One of the most dangerous risks expectant mothers face as their delivery date approaches is a surprisingly common condition with a little-known name: placental accreta.

In normal childbirth, the placenta is delivered shortly after the newborn infant. But sometimes, the placenta becomes so deeply attached to the woman’s uterus that it cannot be removed without causing massive, sometimes fatal bleeding. In many cases, the emergency surgery needed to save the mother’s life can leave her unable to have any more children.

And yet, many people do not know about placental accreta, even though the number of women diagnosed with it has quadrupled since the 1980s to one in every 272 births.

The day to detect and proactively treat accreta may have moved a step closer, thanks to a discovery made by scientists at Cincinnati Children’s and the University of Cincinnati.

In a study published in Science Immunology, co-authors describe a surprising connection between accreta risk and a gene mutation that prevents healthy formation of “natural killer” cells—a type of white blood cell that helps the body fight off cancer tumors and viral infections. Beyond discovering the connection, the team further demonstrated, in mice, that accreta can be stopped in its tracks.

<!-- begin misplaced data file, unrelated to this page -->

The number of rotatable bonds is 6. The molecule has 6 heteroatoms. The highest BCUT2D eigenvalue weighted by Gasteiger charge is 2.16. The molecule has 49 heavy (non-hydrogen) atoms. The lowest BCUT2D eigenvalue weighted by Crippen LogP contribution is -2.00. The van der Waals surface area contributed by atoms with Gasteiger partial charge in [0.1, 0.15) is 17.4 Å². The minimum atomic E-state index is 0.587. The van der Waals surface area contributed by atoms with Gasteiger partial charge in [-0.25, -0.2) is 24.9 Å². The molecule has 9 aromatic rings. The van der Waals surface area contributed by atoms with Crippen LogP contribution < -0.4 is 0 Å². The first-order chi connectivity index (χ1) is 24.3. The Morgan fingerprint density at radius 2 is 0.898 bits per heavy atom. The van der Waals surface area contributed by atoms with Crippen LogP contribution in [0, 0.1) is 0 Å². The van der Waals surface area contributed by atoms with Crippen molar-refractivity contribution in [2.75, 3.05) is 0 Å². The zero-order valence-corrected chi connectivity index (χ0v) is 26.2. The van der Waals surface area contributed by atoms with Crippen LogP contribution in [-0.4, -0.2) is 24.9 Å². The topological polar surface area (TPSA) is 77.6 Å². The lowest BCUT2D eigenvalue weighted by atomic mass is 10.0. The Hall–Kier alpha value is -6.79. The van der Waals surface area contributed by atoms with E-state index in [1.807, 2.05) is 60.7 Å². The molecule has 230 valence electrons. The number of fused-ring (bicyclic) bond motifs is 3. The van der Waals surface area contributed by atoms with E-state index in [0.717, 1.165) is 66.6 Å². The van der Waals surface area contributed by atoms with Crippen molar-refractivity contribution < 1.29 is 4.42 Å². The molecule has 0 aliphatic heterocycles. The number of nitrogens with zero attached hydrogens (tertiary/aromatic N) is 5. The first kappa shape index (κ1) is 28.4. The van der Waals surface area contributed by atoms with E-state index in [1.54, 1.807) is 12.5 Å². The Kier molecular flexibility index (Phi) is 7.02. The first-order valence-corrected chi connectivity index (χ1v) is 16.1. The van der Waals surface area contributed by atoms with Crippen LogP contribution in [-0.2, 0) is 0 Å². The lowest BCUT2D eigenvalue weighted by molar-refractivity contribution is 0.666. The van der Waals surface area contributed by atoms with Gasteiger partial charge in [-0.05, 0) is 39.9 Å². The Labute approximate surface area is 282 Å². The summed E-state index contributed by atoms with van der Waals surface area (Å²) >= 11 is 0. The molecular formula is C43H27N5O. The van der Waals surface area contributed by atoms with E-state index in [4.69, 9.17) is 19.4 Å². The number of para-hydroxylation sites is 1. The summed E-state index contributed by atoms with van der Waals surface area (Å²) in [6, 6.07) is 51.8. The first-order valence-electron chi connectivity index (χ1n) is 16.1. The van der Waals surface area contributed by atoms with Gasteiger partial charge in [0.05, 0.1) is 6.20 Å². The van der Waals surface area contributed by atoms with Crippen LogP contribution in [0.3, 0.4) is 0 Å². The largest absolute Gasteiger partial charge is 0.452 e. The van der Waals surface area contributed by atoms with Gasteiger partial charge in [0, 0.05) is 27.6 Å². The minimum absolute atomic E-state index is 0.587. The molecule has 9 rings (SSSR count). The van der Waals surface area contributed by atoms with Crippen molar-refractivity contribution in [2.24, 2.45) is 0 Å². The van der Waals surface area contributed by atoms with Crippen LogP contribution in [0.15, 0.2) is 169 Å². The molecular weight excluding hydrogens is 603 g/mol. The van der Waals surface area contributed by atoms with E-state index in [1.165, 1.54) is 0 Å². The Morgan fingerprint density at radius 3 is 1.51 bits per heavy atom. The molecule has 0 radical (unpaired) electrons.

“This is a huge issue for maternal health,” said study co-author Helen Jones, PhD, Center for Fetal and Placental Research. “Currently, the only way to diagnose accreta is to spot it mid-pregnancy on ultrasound, usually after 18 to 20 weeks. Many women never know they have it until they arrive at the hospital for labor and delivery.” 

Previous studies have shown that accreta risk rises sharply when women have multiple C-sections. These findings may help explain why, added Jones.

If future studies confirm that women facing accreta also have malfunctioning NK cells, it may become possible to prevent over-attachment and reduce the need for fertility-ending hysterectomies.

Observations from the basic-science project of Kasper Hoebe, PhD, a scientist formerly with the Division of Immunology, and Anna Sliz, graduate student, contributed to the new finding. 

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